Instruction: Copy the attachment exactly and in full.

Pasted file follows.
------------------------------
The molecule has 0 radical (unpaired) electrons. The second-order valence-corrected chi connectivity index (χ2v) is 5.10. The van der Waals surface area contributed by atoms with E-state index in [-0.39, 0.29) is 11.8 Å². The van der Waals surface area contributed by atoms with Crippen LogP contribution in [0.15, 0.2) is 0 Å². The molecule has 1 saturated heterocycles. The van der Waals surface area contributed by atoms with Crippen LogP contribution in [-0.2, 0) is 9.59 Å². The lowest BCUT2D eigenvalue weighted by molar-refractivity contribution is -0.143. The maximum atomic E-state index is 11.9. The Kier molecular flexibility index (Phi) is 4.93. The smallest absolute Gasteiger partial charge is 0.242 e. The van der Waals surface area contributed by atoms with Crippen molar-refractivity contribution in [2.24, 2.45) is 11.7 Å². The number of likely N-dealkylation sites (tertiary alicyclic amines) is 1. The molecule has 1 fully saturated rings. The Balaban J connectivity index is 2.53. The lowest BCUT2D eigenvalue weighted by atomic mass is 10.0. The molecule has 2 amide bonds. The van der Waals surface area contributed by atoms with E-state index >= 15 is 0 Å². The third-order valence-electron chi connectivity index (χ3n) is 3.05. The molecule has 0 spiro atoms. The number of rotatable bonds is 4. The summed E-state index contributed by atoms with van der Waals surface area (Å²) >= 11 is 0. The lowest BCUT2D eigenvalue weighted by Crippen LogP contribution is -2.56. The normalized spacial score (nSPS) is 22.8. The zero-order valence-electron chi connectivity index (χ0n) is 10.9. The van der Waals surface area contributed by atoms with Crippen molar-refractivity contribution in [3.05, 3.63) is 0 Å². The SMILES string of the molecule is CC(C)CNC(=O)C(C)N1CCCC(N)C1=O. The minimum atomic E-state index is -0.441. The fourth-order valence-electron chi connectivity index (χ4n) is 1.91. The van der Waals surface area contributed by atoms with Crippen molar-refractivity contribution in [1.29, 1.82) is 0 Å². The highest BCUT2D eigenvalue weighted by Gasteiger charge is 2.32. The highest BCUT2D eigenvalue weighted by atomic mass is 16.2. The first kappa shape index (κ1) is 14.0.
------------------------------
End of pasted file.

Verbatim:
The molecule has 0 radical (unpaired) electrons. The second-order valence-corrected chi connectivity index (χ2v) is 5.10. The van der Waals surface area contributed by atoms with E-state index in [-0.39, 0.29) is 11.8 Å². The van der Waals surface area contributed by atoms with Crippen LogP contribution in [0.15, 0.2) is 0 Å². The molecule has 1 saturated heterocycles. The van der Waals surface area contributed by atoms with Crippen LogP contribution in [-0.2, 0) is 9.59 Å². The lowest BCUT2D eigenvalue weighted by molar-refractivity contribution is -0.143. The maximum atomic E-state index is 11.9. The Kier molecular flexibility index (Phi) is 4.93. The smallest absolute Gasteiger partial charge is 0.242 e. The van der Waals surface area contributed by atoms with Crippen molar-refractivity contribution in [2.24, 2.45) is 11.7 Å². The number of likely N-dealkylation sites (tertiary alicyclic amines) is 1. The molecule has 1 fully saturated rings. The Balaban J connectivity index is 2.53. The lowest BCUT2D eigenvalue weighted by atomic mass is 10.0. The molecule has 2 amide bonds. The van der Waals surface area contributed by atoms with E-state index >= 15 is 0 Å². The third-order valence-electron chi connectivity index (χ3n) is 3.05. The molecule has 0 spiro atoms. The number of rotatable bonds is 4. The summed E-state index contributed by atoms with van der Waals surface area (Å²) >= 11 is 0. The lowest BCUT2D eigenvalue weighted by Crippen LogP contribution is -2.56. The normalized spacial score (nSPS) is 22.8. The zero-order valence-electron chi connectivity index (χ0n) is 10.9. The van der Waals surface area contributed by atoms with Crippen molar-refractivity contribution in [3.05, 3.63) is 0 Å². The SMILES string of the molecule is CC(C)CNC(=O)C(C)N1CCCC(N)C1=O. The minimum atomic E-state index is -0.441. The fourth-order valence-electron chi connectivity index (χ4n) is 1.91. The van der Waals surface area contributed by atoms with Crippen molar-refractivity contribution in [1.29, 1.82) is 0 Å². The highest BCUT2D eigenvalue weighted by Gasteiger charge is 2.32. The highest BCUT2D eigenvalue weighted by atomic mass is 16.2. The first kappa shape index (κ1) is 14.0.